The life-long teacher
When I went to college, I did so with the express goal of becoming a high school science teacher. I completed the necessary classes. I struggled through student teaching. I realized it would be a tough job, but I persevered. I graduated and started searching for a job.
Back then, I assumed teaching was my calling. I had some wonderful experiences that I continue to hold on to. I discovered the joy of the “a-ha moment,” the split second when something clicks, when a child comprehends an idea unfailingly. I was thrilled to become a teacher – I gushed about it over beers, practiced the proper stereotypes and prepared myself for the calling.
It never quite worked out that way. My true calling was in writing, and I had taken a detour through teaching thanks to some random experiences and good luck. The negatives ended up outweighing the joy, the breathless search ran dry, and I found myself looking for solace in the one trade in which I knew I could succeed.
Fast forward four years. It’s been ages since I’ve thought of myself as a teacher. It’s a dream long dead, a wrong turn at the fork in the path of vocation, a valuable experience long passed.
Now, I have a daughter who I adore, as any father adores his daughter, with unceasing love and amazement. And every day, I find she’s changed – grown in size and in knowledge and in motor skills and all of that. It’s a wonder to realize the constant trail of discovery that Sierra travels. Though it sounds cheesy and cliché, it’s all true – life changes with a baby, both literally and figuratively. Our lives changed, and hers constantly changes.
The changes are visible, too. You can tell on her face that Kerrie and I have evolved from fuzzy black and white images floating somewhere in Sierra’s brain to something more defined, more real and worth examining. Before, we were simply sounds, familiar voices and shades reminiscent of a Peanuts teacher, a “wah wah” that was both soothing and familiar. Now, we’re real.
And now, with what seems like sudden recognition, Sierra focuses nearly exclusively on our faces – grasping to every word, studiously examining every sound, making a study of every aspect of her life.
It’s the idea of learning everything for the first time that seems so amazing. We don’t make the connection as adults – we’ve become so practiced in every minutiae of life that we take it all for granted. But it isn’t just that we’ve learned to do our jobs well and construct meaningful relationships and rattle off complex theories and political positions. We’ve also learned the basics, perfecting them over time until they become second nature. Which makes sense. After all – it is nature.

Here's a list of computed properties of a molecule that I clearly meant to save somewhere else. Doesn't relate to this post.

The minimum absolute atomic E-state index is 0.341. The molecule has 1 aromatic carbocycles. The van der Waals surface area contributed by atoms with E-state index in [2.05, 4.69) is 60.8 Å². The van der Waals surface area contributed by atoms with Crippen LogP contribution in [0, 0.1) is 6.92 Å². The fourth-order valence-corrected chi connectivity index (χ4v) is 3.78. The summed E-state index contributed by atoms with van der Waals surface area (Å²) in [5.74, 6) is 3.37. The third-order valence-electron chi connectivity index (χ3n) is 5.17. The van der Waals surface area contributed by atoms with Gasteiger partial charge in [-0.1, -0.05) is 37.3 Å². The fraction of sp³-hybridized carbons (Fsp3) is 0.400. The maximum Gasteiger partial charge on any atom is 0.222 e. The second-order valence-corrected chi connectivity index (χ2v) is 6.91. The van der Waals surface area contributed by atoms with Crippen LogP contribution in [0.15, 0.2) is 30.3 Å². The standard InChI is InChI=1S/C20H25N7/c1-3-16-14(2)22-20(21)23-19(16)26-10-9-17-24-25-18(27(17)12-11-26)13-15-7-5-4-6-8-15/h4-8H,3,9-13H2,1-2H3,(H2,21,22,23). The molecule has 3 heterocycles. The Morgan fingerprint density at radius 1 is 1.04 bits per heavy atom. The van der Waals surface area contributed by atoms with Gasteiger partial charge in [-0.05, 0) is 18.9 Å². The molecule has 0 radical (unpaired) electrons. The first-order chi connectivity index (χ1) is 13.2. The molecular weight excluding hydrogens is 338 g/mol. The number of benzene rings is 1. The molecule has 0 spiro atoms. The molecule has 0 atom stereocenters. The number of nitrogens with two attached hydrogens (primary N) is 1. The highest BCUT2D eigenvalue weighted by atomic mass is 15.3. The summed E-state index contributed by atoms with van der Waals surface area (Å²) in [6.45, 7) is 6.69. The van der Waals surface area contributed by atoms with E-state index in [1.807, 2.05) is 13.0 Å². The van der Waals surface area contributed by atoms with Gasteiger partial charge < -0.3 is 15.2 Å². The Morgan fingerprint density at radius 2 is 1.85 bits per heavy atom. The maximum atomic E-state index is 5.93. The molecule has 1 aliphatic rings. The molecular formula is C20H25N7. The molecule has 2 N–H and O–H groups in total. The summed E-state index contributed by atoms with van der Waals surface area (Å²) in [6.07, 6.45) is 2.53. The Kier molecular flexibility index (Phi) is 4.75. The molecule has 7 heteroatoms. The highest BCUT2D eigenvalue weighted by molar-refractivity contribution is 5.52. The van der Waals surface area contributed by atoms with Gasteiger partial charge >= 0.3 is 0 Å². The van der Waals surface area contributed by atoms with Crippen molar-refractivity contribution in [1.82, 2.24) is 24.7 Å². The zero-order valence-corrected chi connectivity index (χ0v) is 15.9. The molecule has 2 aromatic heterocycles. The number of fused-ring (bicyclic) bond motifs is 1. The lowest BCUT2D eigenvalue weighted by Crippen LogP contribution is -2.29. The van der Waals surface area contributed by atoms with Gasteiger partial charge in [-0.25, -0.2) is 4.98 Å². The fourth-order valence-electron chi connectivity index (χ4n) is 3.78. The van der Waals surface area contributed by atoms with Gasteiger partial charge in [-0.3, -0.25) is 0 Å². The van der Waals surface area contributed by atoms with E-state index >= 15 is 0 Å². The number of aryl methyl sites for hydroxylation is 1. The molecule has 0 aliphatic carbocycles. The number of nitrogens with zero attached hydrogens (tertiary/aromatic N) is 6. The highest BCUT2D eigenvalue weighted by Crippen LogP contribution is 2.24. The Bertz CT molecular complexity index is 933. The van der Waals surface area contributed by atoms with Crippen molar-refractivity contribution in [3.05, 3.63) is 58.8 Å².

We had to learn not just to read and write, but to talk and listen. We learned not just how to play games and ride bikes, but to kick our legs and move our arms.
Our muscles developed, our sight, our hearing and our thoughts. We began to learn to remember things, to identify, to make simple connections. And we did it all without even knowing it.
When Sierra was first born, I marveled at her ability to seemingly do nothing. To stare aimlessly into space, to eat, sleep and cry 24/7. But as she progresses through her learning, I realize she was constructing the basics.
You can’t learn complex algebra until you learn how to count. And knowing the monstrous mountain of learning that Sierra has ahead of her, I now take a little offense when people assume babies don’t do much.
They do. In fact, they do more learning than we can even comprehend. It’s like imagining the simple binary code that makes up the most complex computer language. And in realizing that, I’ve discovered that my life as a teacher was only on hiatus – each of us as a parent becomes the most important teacher our child will ever have. Except this time, I’m ready for the task, excited and willing to teach, thrilled to finally find a child I can relate with on a personal level.
So I guess things did turn out the way I first thought. I am a teacher. Just not in the way I ever imagined.